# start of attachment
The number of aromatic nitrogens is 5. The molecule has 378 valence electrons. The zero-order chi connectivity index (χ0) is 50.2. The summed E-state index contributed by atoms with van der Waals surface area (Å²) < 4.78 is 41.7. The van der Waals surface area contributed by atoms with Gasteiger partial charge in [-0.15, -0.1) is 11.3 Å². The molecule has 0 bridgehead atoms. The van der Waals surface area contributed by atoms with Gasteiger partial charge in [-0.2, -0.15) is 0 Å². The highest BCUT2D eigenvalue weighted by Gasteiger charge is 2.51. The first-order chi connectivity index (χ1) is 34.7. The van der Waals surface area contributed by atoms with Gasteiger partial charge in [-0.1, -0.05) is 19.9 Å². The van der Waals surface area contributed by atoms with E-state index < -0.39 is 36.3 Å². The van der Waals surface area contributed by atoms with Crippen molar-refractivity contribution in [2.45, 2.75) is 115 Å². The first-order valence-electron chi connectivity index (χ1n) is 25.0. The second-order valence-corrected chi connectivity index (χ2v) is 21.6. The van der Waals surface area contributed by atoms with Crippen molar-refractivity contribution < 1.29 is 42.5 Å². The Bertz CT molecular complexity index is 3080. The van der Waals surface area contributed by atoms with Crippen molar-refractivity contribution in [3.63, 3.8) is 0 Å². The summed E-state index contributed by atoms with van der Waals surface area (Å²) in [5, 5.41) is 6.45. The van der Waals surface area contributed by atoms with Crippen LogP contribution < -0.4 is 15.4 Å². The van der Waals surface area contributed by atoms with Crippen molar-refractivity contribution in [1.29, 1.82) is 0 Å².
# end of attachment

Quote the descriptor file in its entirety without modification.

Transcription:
The number of aromatic nitrogens is 5. The molecule has 378 valence electrons. The zero-order chi connectivity index (χ0) is 50.2. The summed E-state index contributed by atoms with van der Waals surface area (Å²) < 4.78 is 41.7. The van der Waals surface area contributed by atoms with Gasteiger partial charge in [-0.15, -0.1) is 11.3 Å². The molecule has 0 bridgehead atoms. The van der Waals surface area contributed by atoms with Gasteiger partial charge in [-0.2, -0.15) is 0 Å². The highest BCUT2D eigenvalue weighted by Gasteiger charge is 2.51. The first-order chi connectivity index (χ1) is 34.7. The van der Waals surface area contributed by atoms with Gasteiger partial charge in [-0.1, -0.05) is 19.9 Å². The van der Waals surface area contributed by atoms with E-state index < -0.39 is 36.3 Å². The van der Waals surface area contributed by atoms with Crippen molar-refractivity contribution in [2.45, 2.75) is 115 Å². The first-order valence-electron chi connectivity index (χ1n) is 25.0. The second-order valence-corrected chi connectivity index (χ2v) is 21.6. The van der Waals surface area contributed by atoms with Crippen molar-refractivity contribution < 1.29 is 42.5 Å². The Bertz CT molecular complexity index is 3080. The van der Waals surface area contributed by atoms with Crippen molar-refractivity contribution in [3.63, 3.8) is 0 Å². The summed E-state index contributed by atoms with van der Waals surface area (Å²) in [5, 5.41) is 6.45. The van der Waals surface area contributed by atoms with Crippen LogP contribution < -0.4 is 15.4 Å². The van der Waals surface area contributed by atoms with Crippen molar-refractivity contribution in [1.29, 1.82) is 0 Å².